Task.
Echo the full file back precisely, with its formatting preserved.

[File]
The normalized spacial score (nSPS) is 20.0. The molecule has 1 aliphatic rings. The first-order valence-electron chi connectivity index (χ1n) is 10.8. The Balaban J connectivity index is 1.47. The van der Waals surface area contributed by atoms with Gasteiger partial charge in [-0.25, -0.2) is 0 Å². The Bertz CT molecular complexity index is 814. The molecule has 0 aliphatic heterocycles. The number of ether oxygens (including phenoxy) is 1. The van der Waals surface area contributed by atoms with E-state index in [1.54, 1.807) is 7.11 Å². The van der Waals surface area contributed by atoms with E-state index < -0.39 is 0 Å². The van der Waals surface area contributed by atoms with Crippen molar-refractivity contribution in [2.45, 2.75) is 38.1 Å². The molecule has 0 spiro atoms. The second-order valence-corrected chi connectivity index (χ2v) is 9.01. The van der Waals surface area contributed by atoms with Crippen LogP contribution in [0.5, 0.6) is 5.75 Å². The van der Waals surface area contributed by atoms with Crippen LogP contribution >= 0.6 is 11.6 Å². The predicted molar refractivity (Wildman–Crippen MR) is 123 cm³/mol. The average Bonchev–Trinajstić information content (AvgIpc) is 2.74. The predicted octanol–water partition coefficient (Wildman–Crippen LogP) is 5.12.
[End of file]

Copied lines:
The normalized spacial score (nSPS) is 20.0. The molecule has 1 aliphatic rings. The first-order valence-electron chi connectivity index (χ1n) is 10.8. The Balaban J connectivity index is 1.47. The van der Waals surface area contributed by atoms with Gasteiger partial charge in [-0.25, -0.2) is 0 Å². The Bertz CT molecular complexity index is 814. The molecule has 0 aliphatic heterocycles. The number of ether oxygens (including phenoxy) is 1. The van der Waals surface area contributed by atoms with E-state index in [1.54, 1.807) is 7.11 Å². The van der Waals surface area contributed by atoms with E-state index < -0.39 is 0 Å². The van der Waals surface area contributed by atoms with Crippen molar-refractivity contribution in [2.45, 2.75) is 38.1 Å². The molecule has 0 spiro atoms. The second-order valence-corrected chi connectivity index (χ2v) is 9.01. The van der Waals surface area contributed by atoms with Crippen LogP contribution in [0.5, 0.6) is 5.75 Å². The van der Waals surface area contributed by atoms with Crippen LogP contribution >= 0.6 is 11.6 Å². The predicted molar refractivity (Wildman–Crippen MR) is 123 cm³/mol. The average Bonchev–Trinajstić information content (AvgIpc) is 2.74. The predicted octanol–water partition coefficient (Wildman–Crippen LogP) is 5.12.